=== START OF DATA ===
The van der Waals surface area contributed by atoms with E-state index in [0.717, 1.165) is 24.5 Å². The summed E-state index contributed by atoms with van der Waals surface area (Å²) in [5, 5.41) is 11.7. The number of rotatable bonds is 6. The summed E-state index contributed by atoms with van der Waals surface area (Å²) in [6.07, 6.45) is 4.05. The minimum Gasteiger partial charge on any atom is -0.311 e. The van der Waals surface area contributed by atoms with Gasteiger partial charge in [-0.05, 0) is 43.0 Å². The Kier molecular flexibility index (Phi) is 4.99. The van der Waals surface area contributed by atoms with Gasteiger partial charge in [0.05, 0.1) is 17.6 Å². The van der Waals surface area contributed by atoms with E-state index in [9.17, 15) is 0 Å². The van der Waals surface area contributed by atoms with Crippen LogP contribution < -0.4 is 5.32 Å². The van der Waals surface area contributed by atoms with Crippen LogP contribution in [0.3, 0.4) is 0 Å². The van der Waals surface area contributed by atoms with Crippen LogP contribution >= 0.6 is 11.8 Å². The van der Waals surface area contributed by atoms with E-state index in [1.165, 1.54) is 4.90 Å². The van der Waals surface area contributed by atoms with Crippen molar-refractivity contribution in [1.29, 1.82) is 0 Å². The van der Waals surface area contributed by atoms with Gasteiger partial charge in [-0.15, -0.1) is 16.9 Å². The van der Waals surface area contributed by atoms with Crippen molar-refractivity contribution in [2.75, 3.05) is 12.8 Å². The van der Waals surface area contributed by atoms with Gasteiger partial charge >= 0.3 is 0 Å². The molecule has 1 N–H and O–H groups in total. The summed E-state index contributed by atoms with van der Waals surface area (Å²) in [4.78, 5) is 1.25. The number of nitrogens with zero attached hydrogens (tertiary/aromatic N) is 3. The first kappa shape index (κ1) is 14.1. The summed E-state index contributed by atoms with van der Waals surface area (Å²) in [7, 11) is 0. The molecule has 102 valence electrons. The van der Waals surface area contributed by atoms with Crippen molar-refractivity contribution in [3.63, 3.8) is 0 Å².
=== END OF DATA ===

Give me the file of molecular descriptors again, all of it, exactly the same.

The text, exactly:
The van der Waals surface area contributed by atoms with E-state index in [0.717, 1.165) is 24.5 Å². The summed E-state index contributed by atoms with van der Waals surface area (Å²) in [5, 5.41) is 11.7. The number of rotatable bonds is 6. The summed E-state index contributed by atoms with van der Waals surface area (Å²) in [6.07, 6.45) is 4.05. The minimum Gasteiger partial charge on any atom is -0.311 e. The van der Waals surface area contributed by atoms with Gasteiger partial charge in [-0.05, 0) is 43.0 Å². The Kier molecular flexibility index (Phi) is 4.99. The van der Waals surface area contributed by atoms with Gasteiger partial charge in [0.05, 0.1) is 17.6 Å². The van der Waals surface area contributed by atoms with E-state index in [9.17, 15) is 0 Å². The van der Waals surface area contributed by atoms with Crippen LogP contribution < -0.4 is 5.32 Å². The van der Waals surface area contributed by atoms with Crippen LogP contribution in [0.3, 0.4) is 0 Å². The van der Waals surface area contributed by atoms with Crippen LogP contribution >= 0.6 is 11.8 Å². The van der Waals surface area contributed by atoms with E-state index in [1.165, 1.54) is 4.90 Å². The van der Waals surface area contributed by atoms with Crippen molar-refractivity contribution in [1.29, 1.82) is 0 Å². The van der Waals surface area contributed by atoms with Gasteiger partial charge in [-0.15, -0.1) is 16.9 Å². The van der Waals surface area contributed by atoms with Crippen molar-refractivity contribution in [2.75, 3.05) is 12.8 Å². The van der Waals surface area contributed by atoms with Gasteiger partial charge >= 0.3 is 0 Å². The molecule has 1 N–H and O–H groups in total. The summed E-state index contributed by atoms with van der Waals surface area (Å²) in [4.78, 5) is 1.25. The number of nitrogens with zero attached hydrogens (tertiary/aromatic N) is 3. The first kappa shape index (κ1) is 14.1. The summed E-state index contributed by atoms with van der Waals surface area (Å²) in [7, 11) is 0. The molecule has 102 valence electrons. The van der Waals surface area contributed by atoms with Crippen molar-refractivity contribution in [3.63, 3.8) is 0 Å².